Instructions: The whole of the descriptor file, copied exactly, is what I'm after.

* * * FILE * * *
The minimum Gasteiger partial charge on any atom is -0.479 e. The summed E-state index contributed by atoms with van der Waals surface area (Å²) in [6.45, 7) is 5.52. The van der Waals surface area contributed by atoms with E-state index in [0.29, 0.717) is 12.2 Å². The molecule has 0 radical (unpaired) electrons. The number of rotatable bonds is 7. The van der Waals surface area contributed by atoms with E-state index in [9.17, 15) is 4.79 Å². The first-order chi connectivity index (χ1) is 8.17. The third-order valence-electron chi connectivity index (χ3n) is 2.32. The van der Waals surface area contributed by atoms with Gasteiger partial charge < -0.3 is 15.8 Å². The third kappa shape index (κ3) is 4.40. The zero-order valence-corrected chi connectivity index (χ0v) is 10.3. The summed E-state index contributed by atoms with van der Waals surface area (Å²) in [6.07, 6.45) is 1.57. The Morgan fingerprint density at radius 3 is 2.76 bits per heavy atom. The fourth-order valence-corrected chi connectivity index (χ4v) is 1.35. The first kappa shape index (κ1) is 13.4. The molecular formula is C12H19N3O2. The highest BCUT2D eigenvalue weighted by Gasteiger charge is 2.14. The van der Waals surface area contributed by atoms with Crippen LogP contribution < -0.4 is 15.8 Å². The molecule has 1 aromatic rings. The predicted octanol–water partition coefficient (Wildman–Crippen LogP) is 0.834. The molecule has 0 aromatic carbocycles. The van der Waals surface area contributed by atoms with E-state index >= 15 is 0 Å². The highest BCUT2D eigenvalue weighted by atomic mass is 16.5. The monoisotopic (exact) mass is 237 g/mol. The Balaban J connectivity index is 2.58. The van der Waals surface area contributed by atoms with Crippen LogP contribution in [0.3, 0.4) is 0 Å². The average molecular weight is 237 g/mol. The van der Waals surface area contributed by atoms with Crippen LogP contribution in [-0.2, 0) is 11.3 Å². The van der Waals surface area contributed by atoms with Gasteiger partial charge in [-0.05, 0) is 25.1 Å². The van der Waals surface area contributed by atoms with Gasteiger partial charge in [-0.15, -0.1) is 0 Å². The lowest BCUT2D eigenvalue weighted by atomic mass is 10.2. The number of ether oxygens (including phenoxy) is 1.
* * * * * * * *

The minimum Gasteiger partial charge on any atom is -0.479 e. The summed E-state index contributed by atoms with van der Waals surface area (Å²) in [6.45, 7) is 5.52. The van der Waals surface area contributed by atoms with E-state index in [0.29, 0.717) is 12.2 Å². The molecule has 0 radical (unpaired) electrons. The number of rotatable bonds is 7. The van der Waals surface area contributed by atoms with E-state index in [9.17, 15) is 4.79 Å². The first-order chi connectivity index (χ1) is 8.17. The third-order valence-electron chi connectivity index (χ3n) is 2.32. The van der Waals surface area contributed by atoms with Gasteiger partial charge < -0.3 is 15.8 Å². The third kappa shape index (κ3) is 4.40. The zero-order valence-corrected chi connectivity index (χ0v) is 10.3. The summed E-state index contributed by atoms with van der Waals surface area (Å²) in [6.07, 6.45) is 1.57. The Morgan fingerprint density at radius 3 is 2.76 bits per heavy atom. The fourth-order valence-corrected chi connectivity index (χ4v) is 1.35. The first kappa shape index (κ1) is 13.4. The molecular formula is C12H19N3O2. The highest BCUT2D eigenvalue weighted by Gasteiger charge is 2.14. The van der Waals surface area contributed by atoms with Crippen LogP contribution < -0.4 is 15.8 Å². The molecule has 1 aromatic rings. The predicted octanol–water partition coefficient (Wildman–Crippen LogP) is 0.834. The molecule has 0 aromatic carbocycles. The van der Waals surface area contributed by atoms with E-state index >= 15 is 0 Å². The highest BCUT2D eigenvalue weighted by atomic mass is 16.5. The monoisotopic (exact) mass is 237 g/mol. The Balaban J connectivity index is 2.58. The van der Waals surface area contributed by atoms with Crippen LogP contribution in [0.3, 0.4) is 0 Å². The average molecular weight is 237 g/mol. The van der Waals surface area contributed by atoms with Crippen LogP contribution in [-0.2, 0) is 11.3 Å². The van der Waals surface area contributed by atoms with Gasteiger partial charge in [-0.05, 0) is 25.1 Å². The van der Waals surface area contributed by atoms with Gasteiger partial charge in [-0.15, -0.1) is 0 Å². The lowest BCUT2D eigenvalue weighted by atomic mass is 10.2. The number of ether oxygens (including phenoxy) is 1.